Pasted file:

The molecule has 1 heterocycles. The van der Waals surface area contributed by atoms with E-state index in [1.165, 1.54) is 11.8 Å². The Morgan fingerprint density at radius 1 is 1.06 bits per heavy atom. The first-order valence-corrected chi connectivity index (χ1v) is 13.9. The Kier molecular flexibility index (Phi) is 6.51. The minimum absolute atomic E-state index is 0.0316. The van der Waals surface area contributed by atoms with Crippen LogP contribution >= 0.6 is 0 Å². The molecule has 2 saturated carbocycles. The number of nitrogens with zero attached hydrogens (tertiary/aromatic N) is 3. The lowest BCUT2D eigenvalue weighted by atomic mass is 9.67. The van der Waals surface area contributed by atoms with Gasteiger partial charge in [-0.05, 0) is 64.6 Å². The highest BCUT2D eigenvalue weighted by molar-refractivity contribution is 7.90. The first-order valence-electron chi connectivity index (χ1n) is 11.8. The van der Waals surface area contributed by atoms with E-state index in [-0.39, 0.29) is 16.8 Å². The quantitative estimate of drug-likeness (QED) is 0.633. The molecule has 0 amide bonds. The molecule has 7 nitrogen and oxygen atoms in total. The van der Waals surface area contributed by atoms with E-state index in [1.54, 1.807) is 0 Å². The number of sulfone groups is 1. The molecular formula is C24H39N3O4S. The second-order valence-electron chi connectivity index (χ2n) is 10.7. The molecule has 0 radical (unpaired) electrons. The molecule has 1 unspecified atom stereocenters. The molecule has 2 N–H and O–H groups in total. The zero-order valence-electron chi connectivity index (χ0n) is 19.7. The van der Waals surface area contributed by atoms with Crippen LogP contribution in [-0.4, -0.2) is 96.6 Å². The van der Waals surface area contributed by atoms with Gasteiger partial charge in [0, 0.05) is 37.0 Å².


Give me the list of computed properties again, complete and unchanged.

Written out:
The molecule has 1 heterocycles. The van der Waals surface area contributed by atoms with E-state index in [1.165, 1.54) is 11.8 Å². The Morgan fingerprint density at radius 1 is 1.06 bits per heavy atom. The first-order valence-corrected chi connectivity index (χ1v) is 13.9. The Kier molecular flexibility index (Phi) is 6.51. The minimum absolute atomic E-state index is 0.0316. The van der Waals surface area contributed by atoms with Crippen LogP contribution >= 0.6 is 0 Å². The molecule has 2 saturated carbocycles. The number of nitrogens with zero attached hydrogens (tertiary/aromatic N) is 3. The lowest BCUT2D eigenvalue weighted by atomic mass is 9.67. The van der Waals surface area contributed by atoms with Gasteiger partial charge in [-0.05, 0) is 64.6 Å². The highest BCUT2D eigenvalue weighted by molar-refractivity contribution is 7.90. The first-order valence-electron chi connectivity index (χ1n) is 11.8. The van der Waals surface area contributed by atoms with E-state index in [-0.39, 0.29) is 16.8 Å². The quantitative estimate of drug-likeness (QED) is 0.633. The molecule has 0 amide bonds. The molecule has 7 nitrogen and oxygen atoms in total. The van der Waals surface area contributed by atoms with E-state index in [1.54, 1.807) is 0 Å². The number of sulfone groups is 1. The molecular formula is C24H39N3O4S. The second-order valence-electron chi connectivity index (χ2n) is 10.7. The molecule has 0 radical (unpaired) electrons. The molecule has 1 unspecified atom stereocenters. The molecule has 2 N–H and O–H groups in total. The zero-order valence-electron chi connectivity index (χ0n) is 19.7. The van der Waals surface area contributed by atoms with Crippen LogP contribution in [-0.4, -0.2) is 96.6 Å². The van der Waals surface area contributed by atoms with Gasteiger partial charge in [0, 0.05) is 37.0 Å².